Experts: US faces daunting challenge in new defense strategy
WASHINGTON — A panel of defense experts told senators on Thursday that the United Sates will face a daunting challenge in developing a new defense strategy with a military facing a readiness crisis against the backdrop of deteriorating foreign affairs in several regions around the world.
The wide-ranging discussion, which was the subject of a Senate Armed Services Committee hearing, comes ahead of a Department of Defense plan to release a new mandated defense strategy in the coming months.
Mackenzie Eaglen, a resident fellow of the Marilyn Ware Center for Security Studies at the conservative-leaning American Enterprise Institute, said the competing demands facing today’s military has resulted in a “crisis in confidence” in U.S. defense-making strategy.
“We have a problem and this is the last, best chance to fix it,” Eaglen said. “There is a disconnect between reality as it is in the world and what those forces are being told what they should be doing on paper.”
The 2017 National Defense Authorization Act required the Department of Defense to develop and implement a new national defense strategy that would lay out the military’s top priorities and plan to achieve warfighting superiority, detailing U.S. threats and the strategy to address them.
Growing threats from North Korea’s nuclear and ballistic missile program, continuing efforts to combat new terrorist efforts, Russia’s aim to expand its influence around the world and growing instability in the Middle East are among some of the challenges a new U.S. military strategy must address, lawmakers and experts agreed Thursday.
Sen. Jack Reed, D-R.I., said the strategy could be finalized by early 2018.
“The Department of Defense faces many complicated and rapidly evolving challenges,” he said. “This is not the first time in our nation’s history that we have had to confront multiple threats from abroad, but it is an incredibly dangerous and uncertain time.”
Retired Lt. Gen. Thomas W. Spoehr, who is director of the Center for National Defense at the conservative-leaning Heritage Foundation, said plenty of work remains to return the military to robust levels in light of the threats and ongoing conflicts.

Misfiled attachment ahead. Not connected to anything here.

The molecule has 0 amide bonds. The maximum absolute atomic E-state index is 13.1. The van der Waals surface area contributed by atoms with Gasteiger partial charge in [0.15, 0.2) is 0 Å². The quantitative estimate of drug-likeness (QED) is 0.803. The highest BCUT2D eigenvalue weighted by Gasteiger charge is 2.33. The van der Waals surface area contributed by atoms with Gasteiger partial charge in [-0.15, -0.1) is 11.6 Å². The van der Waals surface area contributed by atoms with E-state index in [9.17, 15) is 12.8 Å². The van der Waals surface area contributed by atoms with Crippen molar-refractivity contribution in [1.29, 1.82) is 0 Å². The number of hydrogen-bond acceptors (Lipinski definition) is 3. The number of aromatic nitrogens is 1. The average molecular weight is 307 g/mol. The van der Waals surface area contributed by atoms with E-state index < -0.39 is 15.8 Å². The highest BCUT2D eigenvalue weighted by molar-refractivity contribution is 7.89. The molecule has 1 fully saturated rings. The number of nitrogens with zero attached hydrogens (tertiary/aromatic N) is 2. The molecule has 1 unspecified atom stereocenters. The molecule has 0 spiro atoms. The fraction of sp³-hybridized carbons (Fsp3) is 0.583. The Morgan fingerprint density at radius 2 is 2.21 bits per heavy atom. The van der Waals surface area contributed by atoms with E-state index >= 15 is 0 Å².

“There are no shortcuts to rebuilding the military,” he said. “It took years to get into this position and it will take years to get out of it.”
Mara Karlin, associate professor of the practice of strategic studies at the Johns Hopkins School of Advanced International Studies, said another increasing concern is seeing the State Department in an increasingly “neutered” position with fewer diplomats dispatched around the world.
As a result, the burden will fall increasingly on the military to help resolve conflicts globally.
“They’ll be trying to be pseudo-diplomats,” Karlin said.
Several Democrats of the committee also used Thursday’s discussion to harp on the tax reform bill, which has some lawmakers concerned will boost the national debt and in turn, hurt national defense funding.
“It’s a nonstarter,” Sen. Jeanne Shaheen, D-NH, said of the potential tax reform plan co-existing with significant military funding in the future. Thursday’s discussion is part of an armed services committee effort to help guide the Pentagon into developing a more strategic approach in response to “an increasingly dangerous world,” said Sen. John McCain, R-Ariz., the committee chairman.
“Our military advantage is eroding,” he said. “[The Defense Department] will have a tough road to reverse current trend lines. Restoring readiness, modernizing the force and reforming acquisition will all be necessary to renew American power. But ultimately, all of these efforts will be in vain without clear strategic direction.”
During the hearing, the committee also confirmed two pending civilian nominations at the Defense Department. John Rood was approved as undersecretary of defense for policy and Randall Schriver as assistant secretary of defense for Asian and Pacific Affairs. Also, 275 other pending Defense Department nominations were approved.
Rood had faced a tough grilling Nov. 16 over his defense industry background. He was told to resolve any conflict of interest questions that remained before he would see confirmation.